First Published: 2013-03-07


Ignoring Genocide: Rohingya People Deserve to Live


ASEAN must break away from its silence and tediously guarded policies and western countries must be confronted by their own civil societies: no normalization with Rangoon when innocent men, women and children are being burned alive in their own homes, writes Ramzy Baroud.


Middle East Online

One fails to understand the unperturbed attitude with which regional and international leaders and organizations are treating the unrelenting onslaught against Rohingya Muslims in Myanmar, formally known as Burma. Numbers speak of atrocities where every violent act is prelude to greater violence and ethnic cleansing. Yet, western governments normalization with the Myanmar regime continues unabated, regional leaders are as gutless as ever and even human rights organizations seem compelled by habitual urges to issue statements lacking meaningful, decisive and coordinated calls for action.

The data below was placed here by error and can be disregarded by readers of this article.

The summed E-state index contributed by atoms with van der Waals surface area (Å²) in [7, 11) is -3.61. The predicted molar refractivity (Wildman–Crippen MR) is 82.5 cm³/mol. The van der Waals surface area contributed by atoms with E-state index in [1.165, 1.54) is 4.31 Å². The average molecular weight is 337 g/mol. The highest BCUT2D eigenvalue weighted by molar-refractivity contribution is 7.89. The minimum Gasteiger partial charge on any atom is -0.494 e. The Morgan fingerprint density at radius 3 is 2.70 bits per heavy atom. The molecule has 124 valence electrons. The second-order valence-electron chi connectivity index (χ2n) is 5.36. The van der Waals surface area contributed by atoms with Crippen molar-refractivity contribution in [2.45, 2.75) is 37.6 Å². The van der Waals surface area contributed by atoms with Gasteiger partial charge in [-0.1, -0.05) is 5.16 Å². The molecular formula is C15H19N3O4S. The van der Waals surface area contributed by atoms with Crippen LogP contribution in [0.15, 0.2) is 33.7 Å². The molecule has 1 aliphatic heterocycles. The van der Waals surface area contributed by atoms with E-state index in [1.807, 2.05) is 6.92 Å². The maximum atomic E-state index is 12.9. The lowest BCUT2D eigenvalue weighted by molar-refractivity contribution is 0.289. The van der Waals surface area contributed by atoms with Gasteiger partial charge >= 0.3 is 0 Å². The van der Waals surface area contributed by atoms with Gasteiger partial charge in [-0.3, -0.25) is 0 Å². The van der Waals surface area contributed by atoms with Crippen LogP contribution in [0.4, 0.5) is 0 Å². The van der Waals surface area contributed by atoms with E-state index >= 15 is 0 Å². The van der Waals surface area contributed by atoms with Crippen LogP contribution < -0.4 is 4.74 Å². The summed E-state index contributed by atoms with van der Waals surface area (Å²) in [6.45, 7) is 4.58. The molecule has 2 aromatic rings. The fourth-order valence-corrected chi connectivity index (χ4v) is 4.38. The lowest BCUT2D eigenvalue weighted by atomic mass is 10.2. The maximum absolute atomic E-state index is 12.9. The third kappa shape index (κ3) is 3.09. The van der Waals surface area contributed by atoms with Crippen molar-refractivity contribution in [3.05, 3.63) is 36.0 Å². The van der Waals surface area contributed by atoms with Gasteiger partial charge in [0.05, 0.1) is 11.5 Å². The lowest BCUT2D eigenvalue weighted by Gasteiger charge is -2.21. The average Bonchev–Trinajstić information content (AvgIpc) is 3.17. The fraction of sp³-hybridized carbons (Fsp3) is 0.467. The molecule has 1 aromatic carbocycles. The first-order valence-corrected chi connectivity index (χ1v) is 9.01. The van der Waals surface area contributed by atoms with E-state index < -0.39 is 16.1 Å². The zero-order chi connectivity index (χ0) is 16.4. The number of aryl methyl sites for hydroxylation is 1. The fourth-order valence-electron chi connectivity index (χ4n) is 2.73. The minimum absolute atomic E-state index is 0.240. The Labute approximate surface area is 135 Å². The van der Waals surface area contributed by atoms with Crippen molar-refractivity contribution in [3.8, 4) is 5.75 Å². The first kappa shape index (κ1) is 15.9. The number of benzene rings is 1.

Meanwhile the boat people remain on their own. On February 26, fishermen discovered a rickety wooden boat floating randomly at sea, nearly 25 kilometers (16 miles) off the coast of Indonesias northern province of Aceh. The Associated Press and other media reported there were 121 people on board including children who were extremely weak, dehydrated and nearly starved. They were Rohingya refugees who preferred to take their chances at sea rather than stay in Myanmar. To understand the decision of a parent to risk his childs life in a tumultuous sea would require understanding the greater risks awaiting them at home.